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Re: Locate function in C++

Mon Sep 18, 2017 4:51 am

Egads, that was a long time ago! I haven't touched Transact-SQL in more than a decade. I still get occasional nibbles from recruiters looking for DBAs (these are summarily ignored).
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Re: Locate function in C++

Tue Sep 19, 2017 1:51 pm

Lots of comments like "VB sucks, VB projects fail" but exactly zero specificity as to why. I only have cursory knowledge of VB, but it seemed fine, I guess.

Or is this just another way of saying "C++ all the way because higher-level languages and frameworks like .NET suck and everyone is an idiot but me"?

I mean, I work in an all-Microsoft shop. I didn't pick the platform and I started as a support monkey so really who cares (as long as I work here, this is what I'm stuck with), but this just sounds like sour grapes because Microsoft has the dominant desktop platform.
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Re: Locate function in C++

Tue Sep 19, 2017 2:04 pm

I think the biggest problem with it was that the barrier to entry was low enough that a fairly substantial percentage of production VB code was written by people who were very new to software development and had a very tenuous grasp of proper software design principles.
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Re: Locate function in C++

Tue Sep 19, 2017 2:13 pm

just brew it! wrote:
I think the biggest problem with it was that the barrier to entry was low enough that a fairly substantial percentage of production VB code was written by people who were very new to software development and had a very tenuous grasp of proper software design principles.

That's not really a problem with VB, then, but a problem with inexperienced people (like me!) using it sub-optimally and getting paid for it.

And I take comments like that seriously, because I'm busting my ass here trying to get better. It's frustrating that a relatively newcomer like me who wants to get better gets lumped in with people that have no interest in growing. The result isn't really all that different, but you can work with one of those categories and you can't work with the other.
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Re: Locate function in C++

Tue Sep 19, 2017 2:32 pm

derFunkenstein wrote:
Lots of comments like "VB sucks, VB projects fail" but exactly zero specificity as to why. I only have cursory knowledge of VB, but it seemed fine, I guess.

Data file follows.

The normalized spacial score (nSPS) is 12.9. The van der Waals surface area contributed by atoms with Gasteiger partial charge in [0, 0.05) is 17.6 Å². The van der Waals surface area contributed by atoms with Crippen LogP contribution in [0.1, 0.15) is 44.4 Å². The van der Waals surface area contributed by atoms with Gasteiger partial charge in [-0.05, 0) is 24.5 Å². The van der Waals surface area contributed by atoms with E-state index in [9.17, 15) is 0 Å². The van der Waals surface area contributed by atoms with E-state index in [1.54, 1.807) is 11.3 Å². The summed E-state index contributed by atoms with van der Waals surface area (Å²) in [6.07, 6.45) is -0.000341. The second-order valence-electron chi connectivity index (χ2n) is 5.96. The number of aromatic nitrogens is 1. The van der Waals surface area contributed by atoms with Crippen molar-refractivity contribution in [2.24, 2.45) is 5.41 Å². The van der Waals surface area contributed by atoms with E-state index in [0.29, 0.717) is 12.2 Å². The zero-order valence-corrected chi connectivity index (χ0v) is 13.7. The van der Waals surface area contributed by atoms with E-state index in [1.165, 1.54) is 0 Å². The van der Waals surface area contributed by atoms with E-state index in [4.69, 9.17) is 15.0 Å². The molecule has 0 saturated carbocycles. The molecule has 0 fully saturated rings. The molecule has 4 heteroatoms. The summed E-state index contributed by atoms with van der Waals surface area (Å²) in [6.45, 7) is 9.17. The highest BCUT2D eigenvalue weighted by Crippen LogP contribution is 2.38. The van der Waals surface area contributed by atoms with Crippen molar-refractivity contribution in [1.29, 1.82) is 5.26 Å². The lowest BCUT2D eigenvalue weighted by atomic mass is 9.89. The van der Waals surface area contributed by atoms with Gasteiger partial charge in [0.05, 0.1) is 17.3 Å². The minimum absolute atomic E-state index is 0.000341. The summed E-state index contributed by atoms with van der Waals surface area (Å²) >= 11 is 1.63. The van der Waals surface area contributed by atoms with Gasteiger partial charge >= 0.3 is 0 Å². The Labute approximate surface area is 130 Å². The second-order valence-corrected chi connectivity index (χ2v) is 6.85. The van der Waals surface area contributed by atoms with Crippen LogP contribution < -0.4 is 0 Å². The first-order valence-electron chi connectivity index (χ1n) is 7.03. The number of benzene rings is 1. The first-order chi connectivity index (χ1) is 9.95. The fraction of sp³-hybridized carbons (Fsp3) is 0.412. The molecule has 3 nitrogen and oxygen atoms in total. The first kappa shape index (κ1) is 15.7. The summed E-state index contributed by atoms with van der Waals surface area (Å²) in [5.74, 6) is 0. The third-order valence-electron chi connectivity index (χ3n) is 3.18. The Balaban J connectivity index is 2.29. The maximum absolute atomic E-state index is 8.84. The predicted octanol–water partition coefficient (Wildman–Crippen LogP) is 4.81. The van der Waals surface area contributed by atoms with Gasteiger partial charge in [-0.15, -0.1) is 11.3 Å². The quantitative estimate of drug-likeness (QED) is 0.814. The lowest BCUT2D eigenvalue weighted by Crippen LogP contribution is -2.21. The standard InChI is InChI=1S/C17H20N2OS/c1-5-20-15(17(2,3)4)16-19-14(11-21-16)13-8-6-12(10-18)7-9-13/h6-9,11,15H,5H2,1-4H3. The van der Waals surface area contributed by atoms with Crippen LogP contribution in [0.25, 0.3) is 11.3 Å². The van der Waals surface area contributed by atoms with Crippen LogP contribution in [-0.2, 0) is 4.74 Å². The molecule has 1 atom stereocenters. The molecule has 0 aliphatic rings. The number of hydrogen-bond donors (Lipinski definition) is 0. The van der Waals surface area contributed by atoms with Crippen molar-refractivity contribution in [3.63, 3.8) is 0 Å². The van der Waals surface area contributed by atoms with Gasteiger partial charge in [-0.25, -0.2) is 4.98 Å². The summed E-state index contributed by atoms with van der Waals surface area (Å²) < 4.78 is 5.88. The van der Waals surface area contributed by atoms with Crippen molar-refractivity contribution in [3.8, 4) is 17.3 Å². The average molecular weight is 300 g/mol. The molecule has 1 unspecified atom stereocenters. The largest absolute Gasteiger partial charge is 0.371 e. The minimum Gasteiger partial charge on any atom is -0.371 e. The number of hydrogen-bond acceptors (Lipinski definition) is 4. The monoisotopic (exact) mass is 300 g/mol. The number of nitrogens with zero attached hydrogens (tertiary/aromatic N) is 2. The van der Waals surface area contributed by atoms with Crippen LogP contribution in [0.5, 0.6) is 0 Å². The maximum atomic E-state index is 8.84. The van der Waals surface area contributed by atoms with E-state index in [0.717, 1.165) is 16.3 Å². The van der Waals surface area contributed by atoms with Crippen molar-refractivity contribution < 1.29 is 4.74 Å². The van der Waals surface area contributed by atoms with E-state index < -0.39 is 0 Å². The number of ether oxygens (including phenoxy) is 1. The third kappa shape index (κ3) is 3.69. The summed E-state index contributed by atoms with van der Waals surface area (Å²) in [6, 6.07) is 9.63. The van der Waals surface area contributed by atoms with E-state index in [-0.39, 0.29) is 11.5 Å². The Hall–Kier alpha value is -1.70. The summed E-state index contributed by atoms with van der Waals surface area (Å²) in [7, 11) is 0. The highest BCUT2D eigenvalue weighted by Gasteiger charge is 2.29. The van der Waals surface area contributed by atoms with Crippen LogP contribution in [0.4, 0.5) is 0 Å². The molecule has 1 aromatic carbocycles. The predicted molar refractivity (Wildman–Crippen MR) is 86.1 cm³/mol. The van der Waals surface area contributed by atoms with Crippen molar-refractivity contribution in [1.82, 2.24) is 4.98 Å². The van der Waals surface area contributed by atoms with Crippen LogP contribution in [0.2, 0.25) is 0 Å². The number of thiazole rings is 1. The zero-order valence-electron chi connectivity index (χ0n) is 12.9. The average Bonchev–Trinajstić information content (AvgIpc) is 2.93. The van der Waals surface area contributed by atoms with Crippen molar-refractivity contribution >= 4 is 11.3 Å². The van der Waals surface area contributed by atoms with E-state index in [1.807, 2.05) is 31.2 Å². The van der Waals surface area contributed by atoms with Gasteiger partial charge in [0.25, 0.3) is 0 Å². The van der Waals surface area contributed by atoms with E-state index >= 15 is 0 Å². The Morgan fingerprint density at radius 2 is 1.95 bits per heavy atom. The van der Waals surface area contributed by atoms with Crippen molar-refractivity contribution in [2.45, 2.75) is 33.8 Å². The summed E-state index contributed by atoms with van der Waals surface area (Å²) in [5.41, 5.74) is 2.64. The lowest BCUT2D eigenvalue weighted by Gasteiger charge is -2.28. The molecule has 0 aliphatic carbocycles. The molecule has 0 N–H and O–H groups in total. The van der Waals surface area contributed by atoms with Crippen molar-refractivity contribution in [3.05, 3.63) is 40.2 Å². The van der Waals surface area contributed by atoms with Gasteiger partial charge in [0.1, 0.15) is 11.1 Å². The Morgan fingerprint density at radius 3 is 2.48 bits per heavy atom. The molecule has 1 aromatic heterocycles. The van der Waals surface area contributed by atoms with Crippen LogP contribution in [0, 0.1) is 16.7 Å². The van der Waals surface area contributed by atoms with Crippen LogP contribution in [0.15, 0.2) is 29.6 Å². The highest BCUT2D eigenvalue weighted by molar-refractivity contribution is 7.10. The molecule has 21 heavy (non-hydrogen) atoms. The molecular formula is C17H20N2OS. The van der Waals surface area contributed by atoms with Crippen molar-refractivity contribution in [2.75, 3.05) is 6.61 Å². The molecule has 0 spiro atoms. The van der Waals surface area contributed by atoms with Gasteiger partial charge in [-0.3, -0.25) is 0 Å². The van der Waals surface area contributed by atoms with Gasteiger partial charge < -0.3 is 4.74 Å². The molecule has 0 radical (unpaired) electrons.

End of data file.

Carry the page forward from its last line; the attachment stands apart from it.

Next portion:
Or is this just another way of saying "C++ all the way because higher-level languages and frameworks like .NET suck and everyone is an idiot but me"?.


derFunkenstein, it's not really about the programming languages themselves. It's about the MO of the programmer.

.NET = "I'm here to get this project done, and high-level languages increase my throughput."
Pros? Chance of project coming in on time and on budget.
Cons? Increased bugs from either the DE itself or some library found on Pastebin, typically a lack of deep programming knowledge that leads to poor performance.

C++ = "Low-level languages are more efficient, and I know exactly how to get the project done."
Pros? Lowered chance of bugs, typically better performance optimization.
Cons? No chance whatsoever of the project coming in on time or on budget. No one alive (including the original programmer after about a year) will be able to maintain the source in the future.
 
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Re: Locate function in C++

Tue Sep 19, 2017 2:39 pm

Now that totally makes sense.

The interesting thing at least in this Microsoft MVC app that hosts the web services I hit, the bugs aren't in the .NET code or the data returned by the service (or at least not very often). The problem is in the HTML5/JavaScript/Angular/Bootstrap stack they use for the UI (or the HTML/Angular code they're writing).
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Re: Locate function in C++

Tue Sep 19, 2017 2:45 pm

That also makes sense. Applications that have zero UI elements are often just left alone until something breaks down, because most people are reluctant to mess with the backend of a setup like that once they have it up and running with no or minimal problems. It might be a disaster design-wise, but so long as it's not giving anyone any trouble, and they don't have to interact with any part of it directly, then they'll probably just leave it alone.